I’m calling it – Twitter has officially dropped the ball on location.
Eighteen months ago I went out on a limb saying that Twitter was the best social platform for a wide range of possible geo applications, saying that location was “in Twitter’s DNA”. Looking back, I still believe that I was right, and that a year and half ago Twitter was best positioned among the competing players – Apple, Google, Facebook and yes, even Foursquare – to be the platform of choice for location apps.
So. Much. Tech.
Some of the biggest names in tech are coming to TNW Conference in Amsterdam this May.
Today, however, I’m calling this a huge missed opportunity for Twitter.
Now, it’s true that there are probably millions of geo-tagged tweets per day, and on the surface, that would seem to point to a vibrant geo platform, but the reality is, that the geo information on those tweets is at best an afterthought for most, when – if Twitter had played its cards right – location could have been an integral aspect of the Twitter experience.
So let’s look at some of the areas that Twitter location has failed to live up to its potential:
Static vs dynamic location
Yes, Twitter has “geo” data, but a large problem – and one that it should have pushed its users more to adopt – is that many people simply provide a “home” location at the city or state/province level and do not have geo-tagging of their actual location enabled.
Of course, that is the user’s prerogitive, and as Twitter is almost completely an open network, it makes sense that many users – the majority of who are still very wary of location based services – would feel uncomfortable sharing out their location all the time. That said, Twitter had the opportunity to user in a sea change in these attitudes, but for whatever reason, it was content to not push the acceptance of geo-tagging within its service.
Of all of the things that I thought that Twitter could excel at, local context in tweets is something that has basically not materialized at all. Useful “local” tweets mainly come from people in your area that already follow you, not based on even your most basic geo info (i.e. your coordinates). City-level Trends have some news value, but so does your local newspaper. Perhaps if Twitter had latched onto the group text messaging rage of earlier this year, it could have pushed local context a bit more, but it seemingly ignored that tract as well (and honestly, that might turn out to be the right choice anyway). Regardless, Twitter could have dominated location by enhancing its proximity tools, but it never even tried.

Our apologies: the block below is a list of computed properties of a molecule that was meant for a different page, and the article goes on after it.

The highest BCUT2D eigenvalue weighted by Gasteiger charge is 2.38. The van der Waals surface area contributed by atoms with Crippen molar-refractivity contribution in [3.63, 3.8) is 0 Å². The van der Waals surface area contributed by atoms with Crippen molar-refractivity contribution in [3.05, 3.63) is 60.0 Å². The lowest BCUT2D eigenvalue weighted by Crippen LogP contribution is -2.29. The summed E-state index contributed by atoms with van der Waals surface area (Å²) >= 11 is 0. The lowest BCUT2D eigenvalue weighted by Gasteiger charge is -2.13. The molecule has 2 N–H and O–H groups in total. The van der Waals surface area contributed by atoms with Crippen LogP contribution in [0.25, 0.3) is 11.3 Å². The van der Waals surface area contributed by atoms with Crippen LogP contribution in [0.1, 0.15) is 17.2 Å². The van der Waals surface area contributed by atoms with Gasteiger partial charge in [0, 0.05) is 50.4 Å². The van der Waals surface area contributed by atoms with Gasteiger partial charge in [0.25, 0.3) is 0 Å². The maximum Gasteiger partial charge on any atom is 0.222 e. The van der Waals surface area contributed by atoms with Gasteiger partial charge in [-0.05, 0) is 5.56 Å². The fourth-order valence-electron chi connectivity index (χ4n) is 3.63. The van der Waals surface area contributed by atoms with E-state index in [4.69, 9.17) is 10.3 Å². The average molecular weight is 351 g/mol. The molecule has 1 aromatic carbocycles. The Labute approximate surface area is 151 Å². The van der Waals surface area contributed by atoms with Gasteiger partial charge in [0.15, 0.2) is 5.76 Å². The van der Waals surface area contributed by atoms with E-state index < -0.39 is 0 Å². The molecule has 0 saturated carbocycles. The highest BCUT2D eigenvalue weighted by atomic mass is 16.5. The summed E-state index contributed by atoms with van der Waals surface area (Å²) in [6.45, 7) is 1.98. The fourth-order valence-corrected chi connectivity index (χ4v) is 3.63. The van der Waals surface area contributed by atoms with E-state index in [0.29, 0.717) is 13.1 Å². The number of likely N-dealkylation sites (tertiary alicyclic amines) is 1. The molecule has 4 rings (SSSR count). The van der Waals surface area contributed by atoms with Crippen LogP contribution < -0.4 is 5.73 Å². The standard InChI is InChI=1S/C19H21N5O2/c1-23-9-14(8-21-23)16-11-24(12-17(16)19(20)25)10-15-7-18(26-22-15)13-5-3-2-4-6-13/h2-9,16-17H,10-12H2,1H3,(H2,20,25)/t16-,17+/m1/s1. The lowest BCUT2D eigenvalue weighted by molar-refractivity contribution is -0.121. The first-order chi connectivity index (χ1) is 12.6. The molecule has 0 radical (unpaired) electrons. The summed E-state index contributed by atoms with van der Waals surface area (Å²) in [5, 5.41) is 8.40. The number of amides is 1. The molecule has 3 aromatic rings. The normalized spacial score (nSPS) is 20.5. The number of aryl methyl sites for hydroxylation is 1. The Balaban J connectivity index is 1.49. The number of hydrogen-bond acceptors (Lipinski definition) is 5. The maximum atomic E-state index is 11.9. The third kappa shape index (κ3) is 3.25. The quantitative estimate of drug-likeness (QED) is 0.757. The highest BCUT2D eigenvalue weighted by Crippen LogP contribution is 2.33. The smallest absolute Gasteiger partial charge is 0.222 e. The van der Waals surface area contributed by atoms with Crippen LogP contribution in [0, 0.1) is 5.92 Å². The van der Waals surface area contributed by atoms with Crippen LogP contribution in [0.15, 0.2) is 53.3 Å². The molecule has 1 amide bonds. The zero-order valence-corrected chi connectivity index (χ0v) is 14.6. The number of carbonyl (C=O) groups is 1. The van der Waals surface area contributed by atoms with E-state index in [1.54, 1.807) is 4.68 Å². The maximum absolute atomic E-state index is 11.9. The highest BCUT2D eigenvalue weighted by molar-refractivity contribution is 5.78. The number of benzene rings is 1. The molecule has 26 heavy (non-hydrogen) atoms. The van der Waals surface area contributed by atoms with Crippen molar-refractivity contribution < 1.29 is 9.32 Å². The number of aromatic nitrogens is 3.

This is a case of Twitter’s aggregate location information being useful just because that even at a low percentage of users geo-tagging their tweets, it’s better than nothing. For example, during the Japan earthquake and tsunami in March, there were millions of geo-tags attached to tweets with keywords related to the disaster. However, there are two issues with even this large amount of geo data: first, is the “home” location issue discussed above; and second, is that Twitter’s search and other tools are basically incapable of processing this data in any clear form on Twitter.com (though developers have been more innovative here, which leads me to the final main reason…)
The devolution of the developer community
The devolution of the Twitter platform over the last year (and it has devolved, regardless of the big numbers Twitter throws out) has of course affected many of Twitter’s developers and apps, but an analysis of Twitter’s lost geo-potential wouldn’t be complete without mentioning how Foursquare has completely stolen the bouncy red ball out of Twitter’s geo-square. The 10,000+ developers using the Foursquare API have obviously decided that when it comes to location, it’s better to integrate the much smaller user base of Foursquare (10 million users to hundreds of millions of users of Twitter – and of course even more users of Facebook – and perhaps soon Google+ – but that’s a discussion for another day).
Perhaps Twitter, in its move to reign in its developer ecosystem, was happy to let Foursquare take the brunt of the work of serving up location info to developers that probably also are using the Twitter API as well – or perhaps among the million Twitter integrated apps out there, better location data hasn’t been in that much demand by developers. Regardless, it’s becoming increasingly clear to me that, unlike 18 months ago, Foursquare – and not Twitter – is becoming the de facto social location platform for developers.
Note: We reached out to Twitter a few weeks ago with our questions about what has happened with location, and we received no response.